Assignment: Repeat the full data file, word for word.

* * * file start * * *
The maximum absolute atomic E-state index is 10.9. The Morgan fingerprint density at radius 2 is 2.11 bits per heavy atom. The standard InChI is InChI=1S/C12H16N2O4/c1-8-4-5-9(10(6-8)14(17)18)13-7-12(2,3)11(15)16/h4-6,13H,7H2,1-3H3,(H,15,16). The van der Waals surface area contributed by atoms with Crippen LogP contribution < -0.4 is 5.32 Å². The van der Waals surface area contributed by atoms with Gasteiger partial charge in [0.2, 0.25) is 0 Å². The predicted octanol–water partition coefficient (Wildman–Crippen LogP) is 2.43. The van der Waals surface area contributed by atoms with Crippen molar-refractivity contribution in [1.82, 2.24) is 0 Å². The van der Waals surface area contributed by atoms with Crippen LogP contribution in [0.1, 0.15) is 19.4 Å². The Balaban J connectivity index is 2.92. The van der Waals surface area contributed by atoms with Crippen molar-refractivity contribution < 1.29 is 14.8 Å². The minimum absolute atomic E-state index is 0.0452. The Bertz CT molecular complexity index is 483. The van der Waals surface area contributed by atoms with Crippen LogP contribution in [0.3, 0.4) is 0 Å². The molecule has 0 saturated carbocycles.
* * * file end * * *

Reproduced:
The maximum absolute atomic E-state index is 10.9. The Morgan fingerprint density at radius 2 is 2.11 bits per heavy atom. The standard InChI is InChI=1S/C12H16N2O4/c1-8-4-5-9(10(6-8)14(17)18)13-7-12(2,3)11(15)16/h4-6,13H,7H2,1-3H3,(H,15,16). The van der Waals surface area contributed by atoms with Crippen LogP contribution < -0.4 is 5.32 Å². The van der Waals surface area contributed by atoms with Gasteiger partial charge in [0.2, 0.25) is 0 Å². The predicted octanol–water partition coefficient (Wildman–Crippen LogP) is 2.43. The van der Waals surface area contributed by atoms with Crippen molar-refractivity contribution in [1.82, 2.24) is 0 Å². The van der Waals surface area contributed by atoms with Crippen LogP contribution in [0.1, 0.15) is 19.4 Å². The Balaban J connectivity index is 2.92. The van der Waals surface area contributed by atoms with Crippen molar-refractivity contribution < 1.29 is 14.8 Å². The minimum absolute atomic E-state index is 0.0452. The Bertz CT molecular complexity index is 483. The van der Waals surface area contributed by atoms with Crippen LogP contribution in [0.3, 0.4) is 0 Å². The molecule has 0 saturated carbocycles.